I knew it was just a matter of time. I've been in and out of the Togus VA medical center in Augusta rather often lately, and hence have enjoyed my share of downtime chilling in waiting rooms with my fellow vets. I was pretty sure that sooner or later, somebody would launch some conversational gambit — not a tirade, Mainers aren't given to tirades — on the general theme of the Obama administration's nefarious plan to stage a government takeover of the heath care system.
Don't you find yourself scratching your head sometimes while poring over one of those 10 Best Whatever lists? Like, what is Groundhog Day doing here and not Casablanca? You find yourself questioning the judgment of any editor who would run with some crazy thing like this.
Surprise, people — my editor is out of town. And herewith I present the 10 Best Summer Things, Ever, Period.
The classic 1932 film Grand Hotel, set in Weimar-era Berlin, opens and closes with a fatalistic character played by Lewis Stone declaring glumly:
"Grand Hotel. People come and go. Nothing ever happens."
I think the time has come to inquire seriously into whether gardening in Maine might be a symptom — or perhaps a cause — of mental instability.
Yes, I know: gardening is usually thought to be a healthful, centering kind of activity, a nice way of reconnecting with the natural world. And maybe in the end you get a few edible tomatoes out of it, or some flowers to stick in a vase for the dining table. One thinks of the Obama girls rooting about in the organic celery bed. One smiles fondly. But the Obama girls don't live in Maine.
Mainers undoubtedly have faults, like everyone else, but we are not known, at least, for cringing and whining.
One day, circa 1968, I was browsing the shelves at the public library when my eye fell on the bold cover of Making It, a memoir by Norman Podhoretz. I checked it out immediately — I was fifteen years old, and under a hopeful misimpression as to the contents. It turned out Podhoretz, the longtime editor of Commentary and a luminary of the New York literary scene, had written a book about money, success and social class in postwar America.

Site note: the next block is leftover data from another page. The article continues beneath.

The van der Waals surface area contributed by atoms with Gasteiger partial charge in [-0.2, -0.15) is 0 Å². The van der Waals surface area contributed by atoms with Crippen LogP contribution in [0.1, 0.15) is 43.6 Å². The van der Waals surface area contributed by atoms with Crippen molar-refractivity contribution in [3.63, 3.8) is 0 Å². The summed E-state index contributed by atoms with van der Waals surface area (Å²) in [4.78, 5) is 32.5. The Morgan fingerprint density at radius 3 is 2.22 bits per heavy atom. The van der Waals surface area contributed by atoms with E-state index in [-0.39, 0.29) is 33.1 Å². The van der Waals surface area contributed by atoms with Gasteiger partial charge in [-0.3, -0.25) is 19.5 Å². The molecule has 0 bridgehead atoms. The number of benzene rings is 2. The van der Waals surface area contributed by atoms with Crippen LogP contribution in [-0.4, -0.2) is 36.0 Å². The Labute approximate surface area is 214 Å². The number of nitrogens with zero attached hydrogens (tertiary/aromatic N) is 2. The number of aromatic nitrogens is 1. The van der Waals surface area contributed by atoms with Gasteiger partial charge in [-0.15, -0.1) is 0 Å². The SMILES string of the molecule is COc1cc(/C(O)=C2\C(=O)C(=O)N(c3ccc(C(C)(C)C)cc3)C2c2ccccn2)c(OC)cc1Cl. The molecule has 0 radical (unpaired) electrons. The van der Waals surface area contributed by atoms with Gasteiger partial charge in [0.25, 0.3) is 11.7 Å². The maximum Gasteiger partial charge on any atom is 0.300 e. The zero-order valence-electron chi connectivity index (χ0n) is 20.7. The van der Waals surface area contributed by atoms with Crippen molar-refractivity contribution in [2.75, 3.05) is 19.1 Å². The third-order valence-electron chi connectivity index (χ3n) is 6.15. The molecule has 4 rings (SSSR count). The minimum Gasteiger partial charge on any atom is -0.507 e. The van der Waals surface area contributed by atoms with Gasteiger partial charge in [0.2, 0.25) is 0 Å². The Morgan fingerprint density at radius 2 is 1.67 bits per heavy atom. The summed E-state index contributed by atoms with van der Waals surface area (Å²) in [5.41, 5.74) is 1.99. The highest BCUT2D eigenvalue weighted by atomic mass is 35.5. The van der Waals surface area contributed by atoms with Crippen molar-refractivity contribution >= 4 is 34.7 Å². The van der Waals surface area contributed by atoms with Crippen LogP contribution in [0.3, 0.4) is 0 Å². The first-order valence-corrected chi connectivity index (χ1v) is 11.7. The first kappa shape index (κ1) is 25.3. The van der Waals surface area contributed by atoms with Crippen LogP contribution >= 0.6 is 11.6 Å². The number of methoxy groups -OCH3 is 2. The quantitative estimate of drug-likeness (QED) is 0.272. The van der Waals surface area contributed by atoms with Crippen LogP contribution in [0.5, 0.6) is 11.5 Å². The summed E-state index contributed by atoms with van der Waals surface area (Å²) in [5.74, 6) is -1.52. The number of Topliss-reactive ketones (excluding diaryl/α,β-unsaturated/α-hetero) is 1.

As a species, it would seem, we are of two minds about terrible weather.
On the one hand, we hate it. Here in Maine about two-thirds of our casual chit-chat is spent lamenting the latest Arctic blast or Biblical downpour or scorching heat wave or freak tsunami. We've developed and field-tested an elaborate range of weapons, both technical and pharmacological, to cope with such things, or at least mitigate their worst effects.
It's hard to know what do with ourselves as the rainy season stretches into June. My daughter has a summer job as the nanny for two young girls — bright and energetic creatures — and her chief professional challenge so far has been finding ways to keep them away from the television.
One of my favorite pieces of writing by E.B. White is an essay called "Clear Days," written in the autumn of 1938 while the leaders of Western Europe were busy dealing with the devil in Munich. White got so aggravated, watching helplessly from a great distance as the disaster unfolded, that he climbed up on his barn in Brooklin, Maine, and installed a cupola.
"[A] barn," wrote White, "is the best place anybody could pick for sitting out a dance with a prime minister and a demigod."
I just had a modest Maine epiphany. I was puttering around in the woods out front, around noon on a showery Sunday, deciding whether to move a self-sown lady's mantle, Alchemilla vulgaris, and whether to whack down a 25-foot fir partly shading my treasured golden-stemmed bamboo, Phyllostachys aureosulcata 'Aureocaulis.' (The lady's mantle stayed and the fir departed.)